'Need to enquire charges on WC 2022'

'Need to enquire charges on WC 2022'

World Cup soccer sponsors Adidas  and Sony voiced concerns over allegations that bribes were paid to secure the 2022 tournament for Qatar, an issue that is overshadowing this week's kick-off in Brazil.

With its four yearly showpiece event only four days away, soccer's governing body FIFA is on the defensive and is conducting an internal investigation into the decisions to hold the 2018 World Cup in Russia and the 2022 Cup in Qatar.

The signs of unease from some of FIFA's paymasters will raise pressure on the body, led by its Swiss president Sepp Blatter, to take a firm line on Qatar and underlying concerns about how it is run.

“The negative tenor of the public debate around FIFA at the moment is neither good for football nor for FIFA and its partners,” said German sportswear company Adidas, which has signed up as FIFA sponsor until 2030. Japanese consumer goods company Sony said it expected the allegations to be “investigated appropriately”. It is unusual for sponsors to say anything publicly on such a sensitive issue and the comments from Adidas and Sony reflect concern over the knock-on effects on their image.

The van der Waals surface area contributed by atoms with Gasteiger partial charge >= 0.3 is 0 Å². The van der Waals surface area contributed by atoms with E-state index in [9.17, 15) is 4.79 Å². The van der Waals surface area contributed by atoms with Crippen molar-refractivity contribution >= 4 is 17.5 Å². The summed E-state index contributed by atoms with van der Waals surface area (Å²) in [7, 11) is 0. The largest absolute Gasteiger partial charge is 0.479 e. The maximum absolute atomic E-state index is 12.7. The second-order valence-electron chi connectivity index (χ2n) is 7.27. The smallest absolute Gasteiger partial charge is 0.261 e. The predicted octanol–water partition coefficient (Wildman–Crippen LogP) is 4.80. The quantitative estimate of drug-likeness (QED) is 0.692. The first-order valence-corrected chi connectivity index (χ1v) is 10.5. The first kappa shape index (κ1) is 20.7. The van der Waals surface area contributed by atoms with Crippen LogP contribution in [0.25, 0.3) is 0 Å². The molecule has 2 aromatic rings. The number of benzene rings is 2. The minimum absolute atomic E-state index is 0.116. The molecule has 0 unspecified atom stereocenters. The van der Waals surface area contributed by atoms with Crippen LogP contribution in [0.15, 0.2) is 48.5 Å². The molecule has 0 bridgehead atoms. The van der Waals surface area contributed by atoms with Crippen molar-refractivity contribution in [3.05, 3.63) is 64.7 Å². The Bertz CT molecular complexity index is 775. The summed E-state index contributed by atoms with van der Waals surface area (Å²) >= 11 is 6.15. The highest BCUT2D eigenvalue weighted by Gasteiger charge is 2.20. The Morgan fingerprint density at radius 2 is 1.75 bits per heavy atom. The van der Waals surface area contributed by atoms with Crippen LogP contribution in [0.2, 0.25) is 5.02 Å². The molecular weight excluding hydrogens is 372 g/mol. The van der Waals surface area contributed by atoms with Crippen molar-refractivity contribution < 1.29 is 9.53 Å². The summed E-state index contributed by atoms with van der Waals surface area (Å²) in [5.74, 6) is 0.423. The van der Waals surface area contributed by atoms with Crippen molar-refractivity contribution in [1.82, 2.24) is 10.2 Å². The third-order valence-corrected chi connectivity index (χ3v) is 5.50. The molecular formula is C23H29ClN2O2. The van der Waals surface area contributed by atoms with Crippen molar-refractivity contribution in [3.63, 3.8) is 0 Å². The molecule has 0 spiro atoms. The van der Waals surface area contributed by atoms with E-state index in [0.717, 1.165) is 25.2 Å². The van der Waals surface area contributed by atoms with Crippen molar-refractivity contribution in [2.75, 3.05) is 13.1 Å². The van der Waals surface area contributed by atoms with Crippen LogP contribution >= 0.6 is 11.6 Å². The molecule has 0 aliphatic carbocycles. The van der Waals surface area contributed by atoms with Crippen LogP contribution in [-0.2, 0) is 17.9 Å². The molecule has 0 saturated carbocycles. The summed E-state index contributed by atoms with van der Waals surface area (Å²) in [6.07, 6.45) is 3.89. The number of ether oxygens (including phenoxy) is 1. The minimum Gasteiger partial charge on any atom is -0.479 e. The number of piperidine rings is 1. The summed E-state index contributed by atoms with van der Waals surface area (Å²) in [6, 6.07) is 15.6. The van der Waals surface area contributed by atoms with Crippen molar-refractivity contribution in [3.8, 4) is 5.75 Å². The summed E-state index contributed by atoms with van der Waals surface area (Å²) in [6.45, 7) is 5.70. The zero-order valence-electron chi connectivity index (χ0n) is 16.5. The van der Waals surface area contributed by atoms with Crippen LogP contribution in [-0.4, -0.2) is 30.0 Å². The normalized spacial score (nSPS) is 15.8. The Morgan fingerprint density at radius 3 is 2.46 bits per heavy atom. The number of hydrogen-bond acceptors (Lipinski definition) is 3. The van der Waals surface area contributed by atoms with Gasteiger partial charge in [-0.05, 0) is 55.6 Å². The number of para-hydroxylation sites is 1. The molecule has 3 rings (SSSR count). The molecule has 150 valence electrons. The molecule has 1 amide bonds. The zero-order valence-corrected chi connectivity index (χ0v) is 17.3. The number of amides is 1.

“This underlines that companies need to make sure that any high profile association enhances their reputation rather than damages it,” said Andy Sutherden, Global Head of Sports Marketing & Sponsorship at communications firm H+K Strategies.

FIFA earned almost $1.4 billion last year, including more than $600 million from the sale of broadcasting rights and more than $400 million from sponsors and other marketing partners. US broadcaster Fox, which paid an estimated $425 million for rights to the 2018 and 2022 World Cups, was already unhappy with plans to switch the dates of the Qatar tournament to later in the calendar year when it would clash with the NFL American football programme.

Argentina legend Diego Maradona also lashed out at “bribes” within FIFA, demanding action against those involved in corruption claims linked to Qatar’s bid.

“There are huge bribes” in the world football governing body, UAE-based Maradona told Abu Dhabi daily, Al-Ittihad.